Considering the progress we have made in this country in recent decades with LGBTQ+ rights and freedoms, one may presume that conversion ‘therapy’, the pseudoscientific practice of attempting to alter someone’s sexuality and/or gender identity, is a concept confined to the history books. The recent government announcement of plans to ban it in the UK, however, brings to light the enduring struggle of LGBTQ+ people in the face of this terrible practice, and the ongoing battle to have it outlawed.
History in the UK
Beginning in the late 19th Century, homosexuality began to be studied in the context of medicine, subsequently turning it into a medical issue and thus opening the door for medical ‘treatments’ aiming to ‘cure’ gay people. After the Criminal Justice Act in 1948, which abolished prison time for being gay but validated medical ‘treatments’ as alternatives, conversion and aversion ‘therapies’ became surprisingly widespread in Britain through to the 80’s. The success of the gay rights movement in the 60s and 70s and the subsequent understanding that homosexuality is not a disease caused these therapies to die off and be taken over largely by faith-based groups, though they still exist and are practiced covertly.
Electroconvulsive therapy, lobotomies, talk therapy, exorcisms; all were methods of conversion therapy used to attempt to convert gay people to the societally accepted way of life at the time. Aversion therapy, whilst similar, aims instead to trigger disgust in victims at the idea of same-sex desire. Sometimes this was done by giving them nausea-inducing chemicals whilst showing them pictures of their partners, other times via electric shock when presenting them with homosexual pornography.
These of course didn’t work, and what has been left in their wake instead is generations of trauma, shame, pain, and fear. It is hard to believe such an unjust and archaic practice has not yet been outlawed in the UK, though this may be about to change.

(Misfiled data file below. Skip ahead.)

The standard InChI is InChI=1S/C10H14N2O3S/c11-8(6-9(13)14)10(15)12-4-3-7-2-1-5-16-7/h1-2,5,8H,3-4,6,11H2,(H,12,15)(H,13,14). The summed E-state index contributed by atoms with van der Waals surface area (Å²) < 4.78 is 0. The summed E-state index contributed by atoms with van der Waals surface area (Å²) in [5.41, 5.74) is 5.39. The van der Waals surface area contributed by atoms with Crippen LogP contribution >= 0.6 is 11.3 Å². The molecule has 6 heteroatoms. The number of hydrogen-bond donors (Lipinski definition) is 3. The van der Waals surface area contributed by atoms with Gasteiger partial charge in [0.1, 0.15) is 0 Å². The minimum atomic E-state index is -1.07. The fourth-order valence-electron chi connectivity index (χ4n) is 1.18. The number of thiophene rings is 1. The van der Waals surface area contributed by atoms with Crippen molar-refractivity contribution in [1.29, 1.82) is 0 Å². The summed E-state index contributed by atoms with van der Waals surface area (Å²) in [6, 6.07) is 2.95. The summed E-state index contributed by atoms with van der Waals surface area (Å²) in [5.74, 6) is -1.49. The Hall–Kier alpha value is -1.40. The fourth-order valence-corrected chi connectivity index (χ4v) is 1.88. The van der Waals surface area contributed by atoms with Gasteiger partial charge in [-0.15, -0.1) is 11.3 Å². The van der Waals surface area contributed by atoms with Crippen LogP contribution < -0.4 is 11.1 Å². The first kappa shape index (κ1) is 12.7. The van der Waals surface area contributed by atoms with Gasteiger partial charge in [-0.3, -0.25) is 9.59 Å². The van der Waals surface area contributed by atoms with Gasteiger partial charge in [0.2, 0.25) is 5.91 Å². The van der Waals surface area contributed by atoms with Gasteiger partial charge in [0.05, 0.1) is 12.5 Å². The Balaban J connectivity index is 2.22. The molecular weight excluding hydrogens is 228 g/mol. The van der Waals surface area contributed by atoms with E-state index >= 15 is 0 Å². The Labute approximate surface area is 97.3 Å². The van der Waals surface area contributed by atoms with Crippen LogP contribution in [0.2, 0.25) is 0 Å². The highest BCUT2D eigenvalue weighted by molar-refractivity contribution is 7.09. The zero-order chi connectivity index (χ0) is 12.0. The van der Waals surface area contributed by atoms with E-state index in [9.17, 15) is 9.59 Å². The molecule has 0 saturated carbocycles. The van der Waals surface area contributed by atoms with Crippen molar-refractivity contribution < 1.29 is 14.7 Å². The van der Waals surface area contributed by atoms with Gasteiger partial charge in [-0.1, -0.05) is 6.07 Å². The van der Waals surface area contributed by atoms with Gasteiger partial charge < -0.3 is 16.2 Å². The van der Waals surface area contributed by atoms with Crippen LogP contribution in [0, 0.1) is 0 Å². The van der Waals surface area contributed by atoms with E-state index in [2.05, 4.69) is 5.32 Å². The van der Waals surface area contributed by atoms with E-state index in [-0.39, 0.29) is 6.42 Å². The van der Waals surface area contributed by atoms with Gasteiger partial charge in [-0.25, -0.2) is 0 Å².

It has been nearly five years since the government first announced plans to ban conversion therapy. Previously, plans have been scrapped due to perceived complexities in outlawing the practice, such as “inadvertently criminalising” those trying to provide guidance to young people confused about their gender identity. Then, last year, a ban was announced again but was not planned to cover transgender people. After being met with intense criticism, the plans to ban were scrapped again and it was announced at the end of January that there will be a ban on all conversion practices which would cover transgender people as well.
A draft Bill outlining the Ban will be published soon and will then be subject to pre-legislative scrutiny by a Joint Committee.
Reaction and Implications
There has long been widespread support for a ban on conversion therapy, including from religious leaders and the NHS. However, claims have surfaced of conversion therapy treatment under the NHS during the 60’s, which the NHS has not commented on specifically, despite some victims stating that an apology would be “powerful” for those living with the consequences of conversion therapy.
Criticisms of the ban are predominantly regarding how it would be hard to police, and its potential to criminalise conversations between parents, guardians, therapists and children and young people who have sought out guidance surrounding their sexuality and gender identity. Whilst this is a legitimate concern and deserves thought, this has been weaponised by some religious groups as imposing on “religious freedoms”, in an attempt to squash the ban. Overall these concerns do not outweigh the benefits of outlawing conversion practices.
Though it is still in question what specifically will be included in the new Bill, criminalising such unethical and dangerous practices is important to protect LGBTQ+ people. A government survey published in 2018 of 108,000 in the UK showed that 5% of respondents had been offered conversion therapy, and 2% had undergone it. This averages out to just over 2,600 people and increases further for transgender people, to 9% and 4% respectively. Over two thirds of respondents were between 16 and 34, proving that conversion practices are still very much a threat in the UK even in the 21st Century.
Conversion therapies have already been banned in multiple countries. Brazil was the first to issue a ban on conversion practices for sexual orientation as early as 1999, which was expanded to cover gender identity as well in 2018. Bans of varying forms have been passed in Samoa, Taiwan, Argentina, Uruguay, Ecuador, Malta and Germany, as well as certain provinces, territories and states in Spain, Australia and the United States.
Although it has been in the works for some time now, it seems that this recent government announcement may signal a legitimate step forward for the ban of conversion therapies in the UK, and we await the release of the draft Bill to see exactly how they plan to protect LGBTQ+ individuals from this harmful practice.